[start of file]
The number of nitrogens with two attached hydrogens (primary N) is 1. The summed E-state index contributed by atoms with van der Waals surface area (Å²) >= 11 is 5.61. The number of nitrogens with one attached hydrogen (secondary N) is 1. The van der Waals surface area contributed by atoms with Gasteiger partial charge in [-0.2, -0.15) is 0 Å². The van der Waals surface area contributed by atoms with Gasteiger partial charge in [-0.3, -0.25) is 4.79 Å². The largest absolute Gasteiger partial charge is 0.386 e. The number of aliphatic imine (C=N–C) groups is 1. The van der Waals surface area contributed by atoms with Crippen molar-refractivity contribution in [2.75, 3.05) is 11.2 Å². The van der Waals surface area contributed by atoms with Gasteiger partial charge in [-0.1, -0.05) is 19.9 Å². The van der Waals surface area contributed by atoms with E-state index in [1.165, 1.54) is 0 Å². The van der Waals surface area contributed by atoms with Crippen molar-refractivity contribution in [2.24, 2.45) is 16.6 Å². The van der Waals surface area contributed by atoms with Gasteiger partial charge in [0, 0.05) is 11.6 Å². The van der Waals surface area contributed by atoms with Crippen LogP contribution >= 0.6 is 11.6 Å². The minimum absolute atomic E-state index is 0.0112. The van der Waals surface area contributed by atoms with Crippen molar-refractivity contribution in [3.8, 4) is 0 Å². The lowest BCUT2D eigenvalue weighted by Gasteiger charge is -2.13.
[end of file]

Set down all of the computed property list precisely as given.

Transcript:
The number of nitrogens with two attached hydrogens (primary N) is 1. The summed E-state index contributed by atoms with van der Waals surface area (Å²) >= 11 is 5.61. The number of nitrogens with one attached hydrogen (secondary N) is 1. The van der Waals surface area contributed by atoms with Gasteiger partial charge in [-0.2, -0.15) is 0 Å². The van der Waals surface area contributed by atoms with Gasteiger partial charge in [-0.3, -0.25) is 4.79 Å². The largest absolute Gasteiger partial charge is 0.386 e. The number of aliphatic imine (C=N–C) groups is 1. The van der Waals surface area contributed by atoms with Crippen molar-refractivity contribution in [2.75, 3.05) is 11.2 Å². The van der Waals surface area contributed by atoms with Gasteiger partial charge in [-0.1, -0.05) is 19.9 Å². The van der Waals surface area contributed by atoms with E-state index in [1.165, 1.54) is 0 Å². The van der Waals surface area contributed by atoms with Crippen molar-refractivity contribution in [2.24, 2.45) is 16.6 Å². The van der Waals surface area contributed by atoms with Gasteiger partial charge in [0, 0.05) is 11.6 Å². The van der Waals surface area contributed by atoms with Crippen LogP contribution >= 0.6 is 11.6 Å². The minimum absolute atomic E-state index is 0.0112. The van der Waals surface area contributed by atoms with Crippen molar-refractivity contribution in [3.8, 4) is 0 Å². The lowest BCUT2D eigenvalue weighted by Gasteiger charge is -2.13.